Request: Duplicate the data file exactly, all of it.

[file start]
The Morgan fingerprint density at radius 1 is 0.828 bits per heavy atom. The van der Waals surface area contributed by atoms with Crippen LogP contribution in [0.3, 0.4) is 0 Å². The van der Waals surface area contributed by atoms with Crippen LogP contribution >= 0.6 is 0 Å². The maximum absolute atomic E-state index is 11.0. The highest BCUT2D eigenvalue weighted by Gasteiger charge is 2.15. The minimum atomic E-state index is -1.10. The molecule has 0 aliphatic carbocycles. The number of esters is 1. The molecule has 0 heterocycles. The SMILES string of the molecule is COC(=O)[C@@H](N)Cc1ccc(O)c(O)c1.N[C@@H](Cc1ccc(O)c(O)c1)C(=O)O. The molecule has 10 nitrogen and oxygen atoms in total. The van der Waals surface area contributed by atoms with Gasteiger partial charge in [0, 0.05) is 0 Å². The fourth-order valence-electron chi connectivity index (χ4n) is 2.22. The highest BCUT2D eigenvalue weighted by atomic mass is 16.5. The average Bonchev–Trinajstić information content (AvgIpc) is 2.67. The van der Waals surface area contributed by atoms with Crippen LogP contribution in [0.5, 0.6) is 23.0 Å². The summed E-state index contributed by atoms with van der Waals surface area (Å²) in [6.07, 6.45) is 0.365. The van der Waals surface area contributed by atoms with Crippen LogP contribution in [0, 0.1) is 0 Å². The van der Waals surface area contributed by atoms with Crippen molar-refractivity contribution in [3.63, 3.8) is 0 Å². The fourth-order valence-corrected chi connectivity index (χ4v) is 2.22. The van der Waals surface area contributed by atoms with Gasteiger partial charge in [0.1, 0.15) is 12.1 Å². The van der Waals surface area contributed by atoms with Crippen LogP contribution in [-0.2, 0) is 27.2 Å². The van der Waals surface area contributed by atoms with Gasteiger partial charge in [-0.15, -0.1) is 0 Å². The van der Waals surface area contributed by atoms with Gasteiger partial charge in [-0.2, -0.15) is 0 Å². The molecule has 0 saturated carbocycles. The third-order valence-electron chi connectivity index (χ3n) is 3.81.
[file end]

The Morgan fingerprint density at radius 1 is 0.828 bits per heavy atom. The van der Waals surface area contributed by atoms with Crippen LogP contribution in [0.3, 0.4) is 0 Å². The van der Waals surface area contributed by atoms with Crippen LogP contribution >= 0.6 is 0 Å². The maximum absolute atomic E-state index is 11.0. The highest BCUT2D eigenvalue weighted by Gasteiger charge is 2.15. The minimum atomic E-state index is -1.10. The molecule has 0 aliphatic carbocycles. The number of esters is 1. The molecule has 0 heterocycles. The SMILES string of the molecule is COC(=O)[C@@H](N)Cc1ccc(O)c(O)c1.N[C@@H](Cc1ccc(O)c(O)c1)C(=O)O. The molecule has 10 nitrogen and oxygen atoms in total. The van der Waals surface area contributed by atoms with Gasteiger partial charge in [0, 0.05) is 0 Å². The fourth-order valence-electron chi connectivity index (χ4n) is 2.22. The highest BCUT2D eigenvalue weighted by atomic mass is 16.5. The average Bonchev–Trinajstić information content (AvgIpc) is 2.67. The van der Waals surface area contributed by atoms with Crippen LogP contribution in [0.5, 0.6) is 23.0 Å². The summed E-state index contributed by atoms with van der Waals surface area (Å²) in [6.07, 6.45) is 0.365. The van der Waals surface area contributed by atoms with Crippen LogP contribution in [0, 0.1) is 0 Å². The van der Waals surface area contributed by atoms with Crippen molar-refractivity contribution in [3.63, 3.8) is 0 Å². The fourth-order valence-corrected chi connectivity index (χ4v) is 2.22. The van der Waals surface area contributed by atoms with Gasteiger partial charge in [0.1, 0.15) is 12.1 Å². The van der Waals surface area contributed by atoms with Crippen LogP contribution in [-0.2, 0) is 27.2 Å². The van der Waals surface area contributed by atoms with Gasteiger partial charge in [-0.15, -0.1) is 0 Å². The van der Waals surface area contributed by atoms with Gasteiger partial charge in [-0.2, -0.15) is 0 Å². The molecule has 0 saturated carbocycles. The third-order valence-electron chi connectivity index (χ3n) is 3.81.